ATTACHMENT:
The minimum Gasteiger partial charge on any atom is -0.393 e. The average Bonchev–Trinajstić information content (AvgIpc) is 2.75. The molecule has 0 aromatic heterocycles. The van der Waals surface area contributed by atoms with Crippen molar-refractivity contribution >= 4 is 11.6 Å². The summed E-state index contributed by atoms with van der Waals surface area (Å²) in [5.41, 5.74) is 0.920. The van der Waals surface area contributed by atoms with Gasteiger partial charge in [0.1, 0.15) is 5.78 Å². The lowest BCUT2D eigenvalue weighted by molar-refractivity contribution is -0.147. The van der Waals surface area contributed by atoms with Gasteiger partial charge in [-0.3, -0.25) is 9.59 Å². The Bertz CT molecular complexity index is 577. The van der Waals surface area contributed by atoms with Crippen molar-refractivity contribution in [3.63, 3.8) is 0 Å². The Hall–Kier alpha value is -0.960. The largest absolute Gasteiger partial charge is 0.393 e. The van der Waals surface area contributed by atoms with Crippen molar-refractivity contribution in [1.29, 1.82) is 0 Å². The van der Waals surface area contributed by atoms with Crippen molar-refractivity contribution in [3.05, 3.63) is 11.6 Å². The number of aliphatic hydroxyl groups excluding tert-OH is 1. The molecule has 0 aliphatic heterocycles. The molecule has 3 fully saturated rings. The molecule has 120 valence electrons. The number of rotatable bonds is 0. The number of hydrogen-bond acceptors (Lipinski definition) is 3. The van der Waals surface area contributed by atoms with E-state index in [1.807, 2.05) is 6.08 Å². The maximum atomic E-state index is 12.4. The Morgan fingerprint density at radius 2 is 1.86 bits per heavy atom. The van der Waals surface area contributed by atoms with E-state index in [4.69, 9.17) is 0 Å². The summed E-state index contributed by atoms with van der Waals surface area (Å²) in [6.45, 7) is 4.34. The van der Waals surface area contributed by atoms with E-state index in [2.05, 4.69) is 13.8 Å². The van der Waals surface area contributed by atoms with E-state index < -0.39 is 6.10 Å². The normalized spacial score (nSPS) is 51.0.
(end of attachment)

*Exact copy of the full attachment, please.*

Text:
The minimum Gasteiger partial charge on any atom is -0.393 e. The average Bonchev–Trinajstić information content (AvgIpc) is 2.75. The molecule has 0 aromatic heterocycles. The van der Waals surface area contributed by atoms with Crippen molar-refractivity contribution >= 4 is 11.6 Å². The summed E-state index contributed by atoms with van der Waals surface area (Å²) in [5.41, 5.74) is 0.920. The van der Waals surface area contributed by atoms with Gasteiger partial charge in [0.1, 0.15) is 5.78 Å². The lowest BCUT2D eigenvalue weighted by molar-refractivity contribution is -0.147. The van der Waals surface area contributed by atoms with Gasteiger partial charge in [-0.3, -0.25) is 9.59 Å². The Bertz CT molecular complexity index is 577. The van der Waals surface area contributed by atoms with Crippen molar-refractivity contribution in [3.63, 3.8) is 0 Å². The Hall–Kier alpha value is -0.960. The largest absolute Gasteiger partial charge is 0.393 e. The van der Waals surface area contributed by atoms with Crippen molar-refractivity contribution in [1.29, 1.82) is 0 Å². The van der Waals surface area contributed by atoms with Crippen molar-refractivity contribution in [3.05, 3.63) is 11.6 Å². The number of aliphatic hydroxyl groups excluding tert-OH is 1. The molecule has 0 aliphatic heterocycles. The molecule has 3 fully saturated rings. The molecule has 120 valence electrons. The number of rotatable bonds is 0. The number of hydrogen-bond acceptors (Lipinski definition) is 3. The van der Waals surface area contributed by atoms with E-state index in [1.807, 2.05) is 6.08 Å². The maximum atomic E-state index is 12.4. The Morgan fingerprint density at radius 2 is 1.86 bits per heavy atom. The van der Waals surface area contributed by atoms with E-state index in [4.69, 9.17) is 0 Å². The summed E-state index contributed by atoms with van der Waals surface area (Å²) in [6.45, 7) is 4.34. The van der Waals surface area contributed by atoms with E-state index in [2.05, 4.69) is 13.8 Å². The van der Waals surface area contributed by atoms with E-state index < -0.39 is 6.10 Å². The normalized spacial score (nSPS) is 51.0.